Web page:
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Prop. 47 will bring some rationality to sentences for low-level crimes

Initiatives are a poor way to do lawmaking, especially when it comes to criminal sentencing laws. It’s partly how California got into its current over-incarceration mess, with ballot measures that were public responses to high-profile crimes.

But we’ve also seen that the preferred way -- the Legislature -- isn’t much better. Lawmakers like to write bills that respond to high-profile crimes with get-tough sentences, so they can look like men and women of action, and so they can curry favor with the public and with powerful law enforcement interest groups. Or even other interest groups.

The Legislature is supposed to be more flexible than the initiative process, but it only seems to be able to add crimes and increase sentences, not reduce them, and it never seems to be able to find useful amounts of money to prevent crime, to treat mentally ill and addicted offenders, even to help crime victims.

Lawmakers won’t create a sentencing commission to remove the panic and the politics from...

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California is lucky to have the unusual, unstoppable Jerry Brown

I'll have what he's having.

Jerry Brown, that is.

Even as he cakewalks his way to an unprecedented fourth term as governor of California — a pretty big deal, even for a political scion — Brown doesn't appear to be slowing down or, for that matter, thinking about the possibility of slowing down.

In a wide-ranging interview with the Times' Seema Mehta and Michael Finnegan, the frenetic septuagenarian governor argues, I would say credibly, that he "govern[s] from a base of enormous experience" that's "very helpful."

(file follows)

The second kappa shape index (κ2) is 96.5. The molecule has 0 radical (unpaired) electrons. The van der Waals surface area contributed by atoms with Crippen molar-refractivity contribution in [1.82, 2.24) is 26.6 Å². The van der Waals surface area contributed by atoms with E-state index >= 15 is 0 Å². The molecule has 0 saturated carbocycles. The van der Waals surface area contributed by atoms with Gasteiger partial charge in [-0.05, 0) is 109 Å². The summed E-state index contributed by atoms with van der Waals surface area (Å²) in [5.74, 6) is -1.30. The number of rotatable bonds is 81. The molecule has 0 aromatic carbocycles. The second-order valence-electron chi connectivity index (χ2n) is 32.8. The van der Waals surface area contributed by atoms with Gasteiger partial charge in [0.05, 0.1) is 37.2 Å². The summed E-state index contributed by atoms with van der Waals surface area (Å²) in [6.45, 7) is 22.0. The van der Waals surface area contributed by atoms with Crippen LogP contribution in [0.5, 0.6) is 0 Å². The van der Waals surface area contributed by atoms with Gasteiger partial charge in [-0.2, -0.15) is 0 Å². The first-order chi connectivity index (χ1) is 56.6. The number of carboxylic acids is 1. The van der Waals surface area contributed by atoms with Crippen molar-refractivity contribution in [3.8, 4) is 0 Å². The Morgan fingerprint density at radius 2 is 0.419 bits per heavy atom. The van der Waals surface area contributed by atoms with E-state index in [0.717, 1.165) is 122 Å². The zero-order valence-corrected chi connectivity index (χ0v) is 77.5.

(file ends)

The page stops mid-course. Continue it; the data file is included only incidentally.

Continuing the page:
Experience seems to be something that the governor wants to gain more of. Not as president of the United States — he has already ruled that out — but possibly returning to his old gig in a hardscrabble port city that is, depending on your point of view, either turning hip or getting gentrified into oblivion.

"I wouldn't mind being mayor of Oakland," Brown said. "But I don't know, when I'm 80½, whether I'll have the same appetite. I'm very excited doing this job."

Here we must...

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Tech group tells Hollywood the sky isn't falling

Every few months, the entertainment industry and its allies put out another report for policymakers on the toll that the Internet and changing technology are taking on filmmakers, musicians, authors and the companies that finance many of their works. For example, it may be an estimate of the revenue lost to online piracy, or a list of the foreign sites that help Internet users obtain free (and illegal) copies of movies and albums.

On Thursday, a Washington-based tech trade group offered lawmakers and the administration a more optimistic perspective. The report by the Computer and Communications Industry Assn., dubbed "The Sky Is Rising," focuses on the opportunities that technology is creating for artists to make, promote, distribute and build an audience for their work, and to develop new sources of revenue.

The point, said lead author Mike Masnick of Floor64 (and the TechDirt.com blog), is to show that the technology and creative industries are intertwined in a good way, not locked...